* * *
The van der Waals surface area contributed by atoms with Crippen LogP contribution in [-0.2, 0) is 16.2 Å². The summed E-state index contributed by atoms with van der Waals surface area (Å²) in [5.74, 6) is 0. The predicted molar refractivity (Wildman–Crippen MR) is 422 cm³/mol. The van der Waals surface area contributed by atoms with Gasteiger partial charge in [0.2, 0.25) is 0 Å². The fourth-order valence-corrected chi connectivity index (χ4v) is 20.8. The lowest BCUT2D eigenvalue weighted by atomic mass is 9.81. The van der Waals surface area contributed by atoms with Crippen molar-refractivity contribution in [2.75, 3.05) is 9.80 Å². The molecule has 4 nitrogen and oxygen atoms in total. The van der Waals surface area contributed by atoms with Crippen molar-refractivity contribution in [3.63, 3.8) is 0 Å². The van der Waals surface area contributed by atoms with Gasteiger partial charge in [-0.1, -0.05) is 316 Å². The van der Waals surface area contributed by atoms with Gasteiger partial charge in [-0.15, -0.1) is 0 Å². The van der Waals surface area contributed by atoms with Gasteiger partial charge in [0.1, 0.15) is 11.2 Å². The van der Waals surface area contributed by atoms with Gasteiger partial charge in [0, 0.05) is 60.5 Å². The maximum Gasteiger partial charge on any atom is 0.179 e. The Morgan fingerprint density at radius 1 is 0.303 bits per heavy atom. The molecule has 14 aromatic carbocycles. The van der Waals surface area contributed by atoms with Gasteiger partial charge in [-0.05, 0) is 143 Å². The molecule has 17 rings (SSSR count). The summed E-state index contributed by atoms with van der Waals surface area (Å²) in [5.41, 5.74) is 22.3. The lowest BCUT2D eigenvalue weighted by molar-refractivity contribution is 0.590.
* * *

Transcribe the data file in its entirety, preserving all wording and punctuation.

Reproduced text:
The van der Waals surface area contributed by atoms with Crippen LogP contribution in [-0.2, 0) is 16.2 Å². The summed E-state index contributed by atoms with van der Waals surface area (Å²) in [5.74, 6) is 0. The predicted molar refractivity (Wildman–Crippen MR) is 422 cm³/mol. The van der Waals surface area contributed by atoms with Gasteiger partial charge in [0.2, 0.25) is 0 Å². The fourth-order valence-corrected chi connectivity index (χ4v) is 20.8. The lowest BCUT2D eigenvalue weighted by atomic mass is 9.81. The van der Waals surface area contributed by atoms with Crippen molar-refractivity contribution in [2.75, 3.05) is 9.80 Å². The molecule has 4 nitrogen and oxygen atoms in total. The van der Waals surface area contributed by atoms with Crippen molar-refractivity contribution in [3.63, 3.8) is 0 Å². The van der Waals surface area contributed by atoms with Gasteiger partial charge in [-0.1, -0.05) is 316 Å². The van der Waals surface area contributed by atoms with Gasteiger partial charge in [-0.15, -0.1) is 0 Å². The van der Waals surface area contributed by atoms with Gasteiger partial charge in [0.1, 0.15) is 11.2 Å². The van der Waals surface area contributed by atoms with Gasteiger partial charge in [0, 0.05) is 60.5 Å². The maximum Gasteiger partial charge on any atom is 0.179 e. The Morgan fingerprint density at radius 1 is 0.303 bits per heavy atom. The molecule has 14 aromatic carbocycles. The van der Waals surface area contributed by atoms with Gasteiger partial charge in [-0.05, 0) is 143 Å². The molecule has 17 rings (SSSR count). The summed E-state index contributed by atoms with van der Waals surface area (Å²) in [5.41, 5.74) is 22.3. The lowest BCUT2D eigenvalue weighted by molar-refractivity contribution is 0.590.